A community group has handed over thousands of pounds towards the fight against deadly meningitis.
Houghton’s 41 Club has donated a total of £2,5000 for the Meningitis Research Foundation (MRF).
The amount was accepted by MRF ambassador Ken Robinson, whose son Glenn died from aged just 16 in 1997 after contracting meningitis.
Talented cricketer Glenn, a Durham Academy player who also played for Philadelphia CC close to where he lived, was struck down by the meningococcal septicaemia strain of the brain disease.
Since his son’s death, Ken has campaigned tirelessly for meningitis research organising events including annual football talk-ins, charity football matches and even a ladies’ cricket match.
He raised well over £70,000 since Glenn’s death.
Ken said: “This is an amazing amount of money.
“I cannot thank all of those involved in the 41 Club enough; it is a wonderful gesture for which I am very grateful to them all.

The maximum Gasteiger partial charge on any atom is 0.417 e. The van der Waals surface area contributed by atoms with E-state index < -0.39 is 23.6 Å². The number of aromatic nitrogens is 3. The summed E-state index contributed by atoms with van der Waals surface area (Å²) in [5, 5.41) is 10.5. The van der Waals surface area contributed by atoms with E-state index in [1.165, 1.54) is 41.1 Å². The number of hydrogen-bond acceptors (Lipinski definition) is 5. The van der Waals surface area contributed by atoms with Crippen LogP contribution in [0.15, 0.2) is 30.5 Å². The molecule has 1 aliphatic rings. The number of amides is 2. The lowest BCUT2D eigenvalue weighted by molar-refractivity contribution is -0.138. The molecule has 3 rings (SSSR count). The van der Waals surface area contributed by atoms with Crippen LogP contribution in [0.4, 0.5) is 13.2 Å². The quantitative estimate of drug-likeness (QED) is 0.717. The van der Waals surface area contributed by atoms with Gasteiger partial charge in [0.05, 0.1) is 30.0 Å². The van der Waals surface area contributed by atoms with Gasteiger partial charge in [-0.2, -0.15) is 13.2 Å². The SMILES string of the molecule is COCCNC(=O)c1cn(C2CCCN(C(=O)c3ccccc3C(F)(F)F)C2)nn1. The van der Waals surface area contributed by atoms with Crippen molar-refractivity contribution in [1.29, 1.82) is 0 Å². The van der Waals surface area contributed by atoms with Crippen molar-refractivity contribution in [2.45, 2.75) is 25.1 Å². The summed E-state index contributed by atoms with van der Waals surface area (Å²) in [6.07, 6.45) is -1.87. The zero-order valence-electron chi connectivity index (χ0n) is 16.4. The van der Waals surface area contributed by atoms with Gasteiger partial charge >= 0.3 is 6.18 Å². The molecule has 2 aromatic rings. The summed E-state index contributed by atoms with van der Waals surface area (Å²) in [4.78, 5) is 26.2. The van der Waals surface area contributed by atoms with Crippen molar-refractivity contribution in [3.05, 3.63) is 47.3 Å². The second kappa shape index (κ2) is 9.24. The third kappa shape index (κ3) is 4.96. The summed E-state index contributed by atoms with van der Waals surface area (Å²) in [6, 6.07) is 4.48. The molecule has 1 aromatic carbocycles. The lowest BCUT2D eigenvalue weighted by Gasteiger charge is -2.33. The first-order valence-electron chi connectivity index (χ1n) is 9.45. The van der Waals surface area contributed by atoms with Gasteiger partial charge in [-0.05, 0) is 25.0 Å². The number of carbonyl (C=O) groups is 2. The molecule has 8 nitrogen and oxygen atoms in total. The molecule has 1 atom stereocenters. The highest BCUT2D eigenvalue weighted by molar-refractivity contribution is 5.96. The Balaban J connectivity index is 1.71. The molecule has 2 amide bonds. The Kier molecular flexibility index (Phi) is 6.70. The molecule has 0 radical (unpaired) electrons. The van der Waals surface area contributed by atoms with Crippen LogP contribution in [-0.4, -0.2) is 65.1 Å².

“They work very hard during the year to raise funds for various charities.
“Of course we have to thank all those people who have put money in buckets etc, to support their work.
“I am so pleased to receive this amount of money because I am fully aware of what it will be spent on, such as further research, further vaccines to protect out young families.
“Thank you so much.”
A key area of work for MRF in recent years has been to promote the life-saving MenACWY vaccination programme.
The vaccine was introduced in 2015 to stop a rapid rise in cases of the new and deadly MenW (group W mengicoccal meningitis and septicaemia.
Figures from Public Health England have now shown that cases are falling among 15 to 24-year-olds, the group which is eligible for the vaccine.
There have been no new cases of MenW in people vaccinated against MenACWY.
The MenB vaccine, introduced in the UK in 2015, has also shown to be working well following a campaign by the MRF to bring it in.
MRF has now funded a pilot study looking at whether the MenB vaccine can help prevent teenagers carrying the MenB bacteria, not only protecting them, but also stopping the spread of bacteria.
The findings will assist with a larger Government study, due to start this year.